Christ, the representative Man
When we are taught that in Him we are circumcised, buried, made alive, risen, seated, hid in God, and to be manifested when He is -- one of the greatest thoughts of the Word is put before us. Christ is the great representative Man -- the second and last Adam, the Son of Man. All that He experienced, from His miraculous conception to His session at God's right hand, is representative -- that is, it is in our behalf, typical as well as historical, and we are to look upon ourselves as going through all these experiences in Him. When Adam was on trial, the whole race he represented was on trial, and his fall was representative. When Christ was on trial, it was a representative of the race -- the last Adam -- who was tempted, and triumphed.

God in Christ sees us, who believe, victorious over the devil and death, the world and the flesh. It is a great mystery of grace; but in Him we were circumcised, and put away fleshly lusts -- in Him buried, that the old corrupt nature might be left in the tomb, and in Him by the Holy Ghost we were made alive unto God, raised to live a new life, by His power lifted to the heavenly sphere of life; so that now our real life is not that which is seen. It is a hidden life. The world knows us not, because it knew Him not. The springs of our true life are in Him, and in heaven. This thought is not capable of conveyance by human language or illustration.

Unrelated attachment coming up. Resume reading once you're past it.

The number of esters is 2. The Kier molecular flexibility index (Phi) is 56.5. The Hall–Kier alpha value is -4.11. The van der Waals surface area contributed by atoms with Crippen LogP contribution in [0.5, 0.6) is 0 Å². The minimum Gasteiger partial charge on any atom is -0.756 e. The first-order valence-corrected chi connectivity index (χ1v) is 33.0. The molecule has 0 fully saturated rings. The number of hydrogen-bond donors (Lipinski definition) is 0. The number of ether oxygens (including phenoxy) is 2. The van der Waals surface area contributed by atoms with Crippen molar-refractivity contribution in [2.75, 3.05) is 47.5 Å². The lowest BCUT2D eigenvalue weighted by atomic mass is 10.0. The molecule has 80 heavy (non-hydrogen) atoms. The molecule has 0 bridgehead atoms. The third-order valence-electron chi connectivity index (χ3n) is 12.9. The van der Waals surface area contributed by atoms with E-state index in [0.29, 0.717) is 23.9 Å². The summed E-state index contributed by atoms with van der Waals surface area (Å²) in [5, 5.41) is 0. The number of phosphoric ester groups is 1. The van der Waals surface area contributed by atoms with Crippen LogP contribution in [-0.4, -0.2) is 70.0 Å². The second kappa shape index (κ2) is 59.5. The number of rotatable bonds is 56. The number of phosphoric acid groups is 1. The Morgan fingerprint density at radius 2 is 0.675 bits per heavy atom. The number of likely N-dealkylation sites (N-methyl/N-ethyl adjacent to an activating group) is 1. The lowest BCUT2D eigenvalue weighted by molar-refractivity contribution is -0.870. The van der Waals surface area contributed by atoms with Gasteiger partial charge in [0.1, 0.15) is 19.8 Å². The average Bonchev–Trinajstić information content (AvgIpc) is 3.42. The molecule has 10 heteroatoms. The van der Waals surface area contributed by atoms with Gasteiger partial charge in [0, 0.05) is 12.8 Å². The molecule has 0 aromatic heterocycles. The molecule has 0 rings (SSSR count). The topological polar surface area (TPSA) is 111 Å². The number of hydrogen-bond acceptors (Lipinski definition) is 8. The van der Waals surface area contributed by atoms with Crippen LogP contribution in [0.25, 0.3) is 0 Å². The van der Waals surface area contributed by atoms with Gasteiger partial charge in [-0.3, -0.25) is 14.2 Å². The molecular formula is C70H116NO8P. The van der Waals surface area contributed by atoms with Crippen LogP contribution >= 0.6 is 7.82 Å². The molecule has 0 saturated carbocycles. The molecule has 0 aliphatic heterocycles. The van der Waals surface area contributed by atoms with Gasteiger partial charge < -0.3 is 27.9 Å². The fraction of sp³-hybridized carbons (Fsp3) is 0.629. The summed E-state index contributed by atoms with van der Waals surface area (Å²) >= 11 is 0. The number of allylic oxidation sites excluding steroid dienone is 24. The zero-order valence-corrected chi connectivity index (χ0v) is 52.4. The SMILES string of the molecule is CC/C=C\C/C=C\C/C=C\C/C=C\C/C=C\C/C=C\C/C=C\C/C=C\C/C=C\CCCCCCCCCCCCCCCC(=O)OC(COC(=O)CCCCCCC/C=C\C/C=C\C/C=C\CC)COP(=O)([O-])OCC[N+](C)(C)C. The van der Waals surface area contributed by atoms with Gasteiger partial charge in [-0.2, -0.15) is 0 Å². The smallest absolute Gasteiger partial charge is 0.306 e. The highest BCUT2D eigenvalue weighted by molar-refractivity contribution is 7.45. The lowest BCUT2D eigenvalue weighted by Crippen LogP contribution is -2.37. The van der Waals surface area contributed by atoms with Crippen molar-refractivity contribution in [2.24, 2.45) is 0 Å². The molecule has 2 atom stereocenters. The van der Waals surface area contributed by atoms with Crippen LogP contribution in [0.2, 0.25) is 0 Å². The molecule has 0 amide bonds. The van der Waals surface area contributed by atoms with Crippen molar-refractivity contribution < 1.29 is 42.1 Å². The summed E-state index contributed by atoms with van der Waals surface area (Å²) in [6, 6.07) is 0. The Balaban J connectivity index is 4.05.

Zechariah seeks to forecast it in the vision of the golden candlestick, whose lamps are fed through golden pipes from the two living olive trees. Every disciple is united to Christ by unseen channels, and the life we live is by the faith of the Son of God -- as the branch receives life from the vine, or the plant from the sun and air of heaven. Every day of holy living is a day of living contact with the invisible world and the unseen God -- heaven's power is communicated to earthly beings. And not until Christ is manifested, coming out of His long hiding beside the Father, will this hidden life of ours appear. When He is manifested in glory with His resurrection body, and ours is made like unto His and we are seen bearing His perfect likeness, it will be seen that all this is absolutely true; as He is, so are we in this world.

Christ came to do God's will, and took in His incarnation a body prepared for Him, and in a higher sense, another body -- the Church -- after His resurrection. This body is thus seated with Him in the heavenlies, and all enemies are to become the footstool of Christ and His mystical body, bruised under His feet. We have a right in Him to this exalted seat in the heavenlies, and to sit down with Him in peace, as those who have the sense of a finished work and completed conquest, henceforth in Him expecting -- anticipating, that all foes will be made our footstool. So far as we can take this in by faith, they are already subdued. He says, to every believer who can receive it, "Stretch forth thy withered hand!" and henceforth to find restored faculties for holy work; "Rise, take up thy bed, thou paralytic!" henceforth to find power to walk with God; "Woman, thou art loosed from thine infirmity!" henceforth be erect and upright and no longer bowed down and bent into deformity by Satan.